At the top of my Sister-in-Law’s bucket list has been hiking to Grey Owl’s cabin. It’s a 40 km round hike in Prince Albert National Park, an enormous federal park in northern Saskatchewan. You can look up all kinds of information about who Grey Owl was and what he was doing up on Ajawaan lake. This blog post will simply chronicle our journey and give suggestions and coordinates for future hikers.
Hiking advice is generally relative, depending on many factors from weather and gear to preparedness and individual athletic ability. However, this advice is absolute:
DON’T DO THIS HIKE IN SUMMER!Jason Schultz
Unless you like 70 trillion insects swarming and buzzing your face and body non-stop and you love sweating all the time. LOL. We did this trip at the end of June and our temperatures were an unbearable 36-38ºC with absolutely no breeze. Kingsmere lake was absolutely glass the whole time. The insects went from bad to worse with mosquitos, black flies, deer flies and horse flies each taking their turns attacking us non-stop. The greatest challenges this hike provided us would have been remedied by doing it in late September/early October.
That, and ultra-lite gear. We just used stuff we had on hand and that made for a bit of a challenge. Our gear was heavy and we had to camp at the far end of the hike, at Northend – which meant we had to carry the gear pretty much the entire hike. If we could have lessened that load, I predict it would have made the journey 17% more enjoyable.
This map is provided by Parks Canada but it doesn’t include GPS coordinates for the campgrounds. I find it so helpful to have these things marked so that you can tell how far the next stop is going to be. Here are my GPS coordinates for the camp stops and trail heads along the way:
1) Trail Start: N54° 01.565′ W106° 24.933′
2) Westwind: N54° 02.974′ W106° 24.419′
3) Chipewyan Portage: N54° 04.462′ W106° 23.778′
4) Sandy Beach: N54° 07.117′ W106° 24.604′
5) Northend: N54° 08.085′ W106° 27.391′
6) Grey Owl Hike Trailhead: N54° 08.043′ W106° 27.728′
7) Grey Owl Cabin: N54° 08.990′ W106° 27.808′
It truly is a gorgeous hike with lots of spectacular scenery. We had a good but challenging time! The most challenging section was Chipewyan Portage to Sandy Beach, mainly because it’s the most open part of the trail and it was unbelievably hot. We were able to get cooled off swimming at Sandy Beach thankfully. The registration process to hike the backcountry has to be the day you start the hike at 7AM. Then you have to drive the 35km to the trail head, so you don’t actually start hiking until around 8AM or so. It was already sweltering by that time. The park really needs to employ an online registration setup with night-before access so you can start earlier. We started our return trip before 6AM and didn’t regret it at all. Thankfully, we saw no bears either. Elk in the Waskesui campground was about as exotic as it got.
Hiking in to the Cabin June 30th – 24.6km, 10:15 hours total (including swimming stops).
Hiking out July 1st – 17.9km, 5:56 hours total.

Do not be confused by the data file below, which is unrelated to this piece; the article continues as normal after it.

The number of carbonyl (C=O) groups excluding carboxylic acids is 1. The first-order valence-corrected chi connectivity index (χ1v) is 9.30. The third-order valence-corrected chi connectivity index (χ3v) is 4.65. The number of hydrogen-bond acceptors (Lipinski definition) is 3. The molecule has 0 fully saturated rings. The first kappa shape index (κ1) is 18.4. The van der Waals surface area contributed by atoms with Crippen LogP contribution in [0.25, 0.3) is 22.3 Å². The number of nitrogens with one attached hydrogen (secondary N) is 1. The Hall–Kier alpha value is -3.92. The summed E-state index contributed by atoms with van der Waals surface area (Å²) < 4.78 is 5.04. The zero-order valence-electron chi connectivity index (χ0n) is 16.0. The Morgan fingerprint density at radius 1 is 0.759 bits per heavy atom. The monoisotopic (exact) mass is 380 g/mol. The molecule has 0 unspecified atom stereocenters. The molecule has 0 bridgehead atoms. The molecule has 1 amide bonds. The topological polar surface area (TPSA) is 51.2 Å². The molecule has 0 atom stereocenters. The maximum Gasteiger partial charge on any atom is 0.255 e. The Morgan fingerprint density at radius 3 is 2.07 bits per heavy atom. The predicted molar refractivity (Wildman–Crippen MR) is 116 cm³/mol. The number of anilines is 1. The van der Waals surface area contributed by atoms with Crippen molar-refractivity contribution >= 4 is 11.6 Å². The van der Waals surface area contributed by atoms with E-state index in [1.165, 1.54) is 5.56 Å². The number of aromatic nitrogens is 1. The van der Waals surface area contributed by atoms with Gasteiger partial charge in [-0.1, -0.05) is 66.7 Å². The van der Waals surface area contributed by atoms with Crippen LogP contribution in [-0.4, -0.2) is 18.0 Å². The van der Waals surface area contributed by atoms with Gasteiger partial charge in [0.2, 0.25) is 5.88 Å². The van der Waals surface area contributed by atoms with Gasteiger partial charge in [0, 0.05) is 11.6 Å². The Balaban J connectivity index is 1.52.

All photos taken with Samsung S20.
2017 has been an amazing year of travel and travel photography opportunities! This last venture took us to Waskesiu to stay in Prince Albert National Park at the tail end of September. It’s Saskatchewan’s favourite park (read BUSIEST) and so it was great to go there and not have any crowds and enjoy minimal bugs! We stayed in an oTENTik – which was nice but severely overpriced. They wanted $120 a night for a tent with no bathroom or lights. A bit of a rip. But the location is worth the money. The fall colour peaked a few days before we arrived but it was still absolutely glorious! I brought along the big Nikon gear to sop it all up in the dynamic range of the D800. 24mm 1.8G lens & 85mm 1.8G are all I took. I was hoping to get some cool flash shots of the kids in the colour but it rained too much and put a kibosh on my off camera flash dreams.
The Elk rut was still on too which meant raspy bugles could be heard throughout the park. We managed to approach one bull and a harem of cows but they were hanging out on the golf course. It makes for pretty crappy wildlife photos to have them eating fairway grass! So we continued on our way and did a hike through the Boundary Bog. It was incredible! Tiny Tamarack trees were everywhere in a brilliant display of yellows and reds. I can only imagine how insane the mosquitos would be here during the summer months. Very glad to hit up the location in the fall!
We were able to do one more hike down by the Waskesiu River before the next big rain storm hit. It really hampered the photo opportunities but I was able to snag a few more shots along the boardwalk before having to head for the hills.
Our last night cleared off quite nicely and I was able to get some cool milky way shots through the trees in the campsite. That’s where the 1.8 lenses really shine. Prime Time baby! [cool]
We had a good time in Waskesiu, taking advantage of the Canada 150 no entrance fee perk. It was a great time to be in the north, dodging the crowds and the bugs. We could have probably stayed another couple of days which would have been great to maybe avoid the rain. But you get what you get and you don’t get upset! On to the next adventure!